Most health decision-making models posit that cost-benefit analyses underlie decisions to make changes in health-related behavioral practices. In a series of studies, participants imagined either increasing or decreasing the frequency of a variety of health behaviors and estimated the consequences of those changes. In Studies 1 and 2, individuals consistently estimated that increasing a health behavior produced greater consequences than did decreasing the behavior by an equivalent amount. The results of Study 3 demonstrated that this effect is due to differences in how individuals judge the impact of health behavior changes which involve not engaging in the behavior at all versus other types of changes. Taken together, these findings suggest that perceptions of the outcomes afforded by health behavior changes depend on both the behavioral frequency and direction of changes in behavior an individual is considering. This asymmetry has the potential to help explain patterns of behavior in a range of important health domains and may impact the effectiveness of behavior change interventions.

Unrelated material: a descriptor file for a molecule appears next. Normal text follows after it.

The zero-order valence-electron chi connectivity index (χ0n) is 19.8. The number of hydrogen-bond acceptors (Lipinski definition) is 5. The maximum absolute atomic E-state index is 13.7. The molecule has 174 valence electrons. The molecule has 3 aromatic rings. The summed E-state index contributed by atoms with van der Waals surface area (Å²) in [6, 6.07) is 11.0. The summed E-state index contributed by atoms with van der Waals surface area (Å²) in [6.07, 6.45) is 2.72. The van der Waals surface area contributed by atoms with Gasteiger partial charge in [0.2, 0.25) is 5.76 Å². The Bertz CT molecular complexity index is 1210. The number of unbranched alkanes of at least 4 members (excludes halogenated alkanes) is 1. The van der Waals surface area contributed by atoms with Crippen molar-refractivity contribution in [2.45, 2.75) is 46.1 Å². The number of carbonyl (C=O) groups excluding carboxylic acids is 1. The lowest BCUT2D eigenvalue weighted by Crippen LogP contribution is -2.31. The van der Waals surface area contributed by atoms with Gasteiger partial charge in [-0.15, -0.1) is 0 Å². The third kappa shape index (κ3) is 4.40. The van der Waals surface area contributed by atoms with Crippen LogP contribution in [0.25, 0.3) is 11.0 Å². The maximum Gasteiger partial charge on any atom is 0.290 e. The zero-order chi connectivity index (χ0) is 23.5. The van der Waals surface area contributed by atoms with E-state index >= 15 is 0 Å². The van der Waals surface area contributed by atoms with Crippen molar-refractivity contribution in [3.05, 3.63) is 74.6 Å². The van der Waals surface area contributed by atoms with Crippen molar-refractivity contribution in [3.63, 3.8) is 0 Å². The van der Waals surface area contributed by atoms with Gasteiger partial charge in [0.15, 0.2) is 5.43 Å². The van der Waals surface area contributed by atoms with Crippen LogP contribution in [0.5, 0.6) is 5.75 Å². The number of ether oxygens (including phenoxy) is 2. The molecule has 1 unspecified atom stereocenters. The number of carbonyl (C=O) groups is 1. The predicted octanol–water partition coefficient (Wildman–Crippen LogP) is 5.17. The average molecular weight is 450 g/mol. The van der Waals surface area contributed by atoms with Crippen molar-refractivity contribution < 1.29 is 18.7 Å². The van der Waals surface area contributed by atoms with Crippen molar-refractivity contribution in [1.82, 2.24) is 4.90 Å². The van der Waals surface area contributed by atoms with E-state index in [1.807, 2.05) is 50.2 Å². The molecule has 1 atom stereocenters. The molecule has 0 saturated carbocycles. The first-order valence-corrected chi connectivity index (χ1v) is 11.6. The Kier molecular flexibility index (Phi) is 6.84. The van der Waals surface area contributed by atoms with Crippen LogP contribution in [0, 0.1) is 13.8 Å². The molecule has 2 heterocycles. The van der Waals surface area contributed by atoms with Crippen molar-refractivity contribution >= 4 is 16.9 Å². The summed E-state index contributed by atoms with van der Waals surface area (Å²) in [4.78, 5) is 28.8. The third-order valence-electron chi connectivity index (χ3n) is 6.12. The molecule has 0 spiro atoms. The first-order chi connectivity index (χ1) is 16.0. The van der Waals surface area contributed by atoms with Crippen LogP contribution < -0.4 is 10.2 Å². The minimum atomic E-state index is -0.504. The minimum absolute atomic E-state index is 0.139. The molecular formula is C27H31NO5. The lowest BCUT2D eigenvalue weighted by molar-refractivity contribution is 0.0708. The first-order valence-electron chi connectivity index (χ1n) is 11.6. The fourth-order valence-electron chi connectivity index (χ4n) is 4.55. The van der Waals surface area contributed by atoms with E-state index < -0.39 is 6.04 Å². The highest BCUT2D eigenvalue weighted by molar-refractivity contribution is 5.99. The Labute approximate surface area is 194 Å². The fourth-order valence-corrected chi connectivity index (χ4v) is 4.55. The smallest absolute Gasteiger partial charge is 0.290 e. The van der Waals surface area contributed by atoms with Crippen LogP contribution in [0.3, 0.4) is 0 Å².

Bibliographical noteFunding Information:
Preparation of this article was supported by National Cancer Institute Grant 1K07CA106225 to the first author. The authors thank Jennifer Douglas for her assistance with Studies 1 and 2 and the Rothman Lab Group at the University of Minnesota for their helpful comments on previous versions of this manuscript. Portions of this research were presented at the 1998 meeting of the Midwestern Psychological Association and the 2002 Nebraska Symposium on Motivation.
- Close-response asymmetry
- Health behaviour
- Health decision-making models